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Few days back a colleague broke down in the middle of a discussion. She was unable to take few negative comments on her project proposal. Team head was a very empathetic person and managed the situation quite sensibly.
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Thanks for sharing your experiences. It is quite clear that it is not easy to choose between your booming career and family.
Switching to a job with more flexible timings or moving to a partial work from home arrangement, all these are quite practical strategies. One has to decide according to one’s social realities. I agree that she should very thoughtfully chalk down a strategy that works best in her scenario.
If we do not take care of ourselves, we will eventually burn out and the cost of that may be more than just our careers or our family stability. While it is perfectly understandable that people, especially moms who work outside the home, feel the need to be "everything for everybody" it is almost impossible to do this without sacrificing our physical or mental health.
As in the situation with your friend, the fear of suffering professionally for prioritising mental wellness or family is not uncommon in corporate environments. Equally, when one does not focus on one's own wellbeing, there is a very good chance that it will negatively impact work focus and performance.
With the pandemic, many companies are slowly realising that a happy and healthy employee is also a productive and dedicated one. In this respect, companies are focussing some of their human resource budgets on mental wellbeing. Women are valuable team members at work, but they also often disproportionately carry the additional load of household and childcare responsibility.
I feel that if you can prioritise your personal wellbeing, you will be better equipped to deal with your job or your family challenges. It is wise to remember that at work we are replaceable, while to our family we are irreplaceable.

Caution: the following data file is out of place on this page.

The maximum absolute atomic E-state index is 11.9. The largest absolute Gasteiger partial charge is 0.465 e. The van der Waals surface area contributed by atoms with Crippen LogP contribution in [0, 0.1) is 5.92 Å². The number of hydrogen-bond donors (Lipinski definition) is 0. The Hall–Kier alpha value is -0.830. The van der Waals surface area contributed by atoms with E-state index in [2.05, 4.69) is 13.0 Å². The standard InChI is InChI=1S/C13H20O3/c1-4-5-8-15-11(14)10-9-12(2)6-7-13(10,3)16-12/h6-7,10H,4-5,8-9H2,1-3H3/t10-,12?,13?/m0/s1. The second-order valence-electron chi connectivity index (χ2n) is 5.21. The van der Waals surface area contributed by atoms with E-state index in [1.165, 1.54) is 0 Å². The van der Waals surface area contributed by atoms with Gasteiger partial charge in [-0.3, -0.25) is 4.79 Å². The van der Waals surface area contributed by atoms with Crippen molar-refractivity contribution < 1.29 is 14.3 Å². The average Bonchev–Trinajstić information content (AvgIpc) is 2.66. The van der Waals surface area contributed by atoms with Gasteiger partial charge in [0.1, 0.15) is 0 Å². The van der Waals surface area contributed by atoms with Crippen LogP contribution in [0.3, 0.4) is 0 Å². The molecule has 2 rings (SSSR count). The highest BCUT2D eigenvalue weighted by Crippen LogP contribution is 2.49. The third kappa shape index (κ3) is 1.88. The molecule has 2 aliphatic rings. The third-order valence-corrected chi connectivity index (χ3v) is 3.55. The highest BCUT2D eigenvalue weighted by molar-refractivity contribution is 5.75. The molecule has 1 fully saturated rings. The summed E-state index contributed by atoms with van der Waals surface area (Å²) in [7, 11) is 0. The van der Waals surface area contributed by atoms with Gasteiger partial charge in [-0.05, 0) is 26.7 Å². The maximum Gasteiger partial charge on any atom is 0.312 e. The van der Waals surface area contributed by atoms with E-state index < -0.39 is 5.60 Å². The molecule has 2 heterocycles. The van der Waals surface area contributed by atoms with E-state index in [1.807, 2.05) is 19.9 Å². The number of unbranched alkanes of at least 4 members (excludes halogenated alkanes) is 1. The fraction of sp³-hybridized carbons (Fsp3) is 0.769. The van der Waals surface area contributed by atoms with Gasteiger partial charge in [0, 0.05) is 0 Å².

I have been in her place in the past with a booming career and raising children. My husband was absent due to his work and own schedule keeping him away from home.
I loved that my boss saw my potential and rewarded it with frequent promotions. It was exhilarating. And stressful due to juggling all of my balls of responsibility at home and work. I recall times when I felt that I could not breathe (anxiety) and once when I was asked to do just one more thing, breaking down like your friend.
However, my children needed me more and more. As time went on, I had to choose between my career and family. Eventually, I chose family. I did not give up my career altogether but took a job in a school where I had the same hours as my kids with summers and holidays off. That seemed like a good compromise.
And I have never regretted my decision.
Looking back, I still have wonderful memories of my "glory days", but I also have been able to be there for my children as they have grown up.
I personally had to choose between a "booming" career and family a couple of years ago. The decision was not easy because I worked hard for 10 years of my life and suddenly, I needed to stay-at-home to be with the kids.
My work back then was a very high-pressure one, I needed to deliver otherwise it will affect the whole chain. I became accustomed to this kind of set-up and I have managed to live with the pressure that comes with the job which includes, beating a lot of deadlines, meeting with clients, report submission, etc. Of course, it took a toll on me at times, and a few times I wanted to quit too. Back then, I'd always choose professional growth, because, to me, opportunities knock only once. But, was it worth it? I guess I am still torn between a yes and a no. Sometimes, professional growth can also do a lot with your personal well-being because there will always be a sense of fulfillment and independence. I feel good whenever I knew I did a great job and I could not be prouder of myself if I hit a professional milestone.
But now, I am a full-time wife and mother. I still wonder what could have been if I did not quit my job. Perhaps, I'm juggling how to balance my work and family until now. But hey, I am happy where I am right now. I get to spend a lot of time with family while doing some things that I love the most like homeschooling, writing, and cooking. Is it worth it? It definitely is.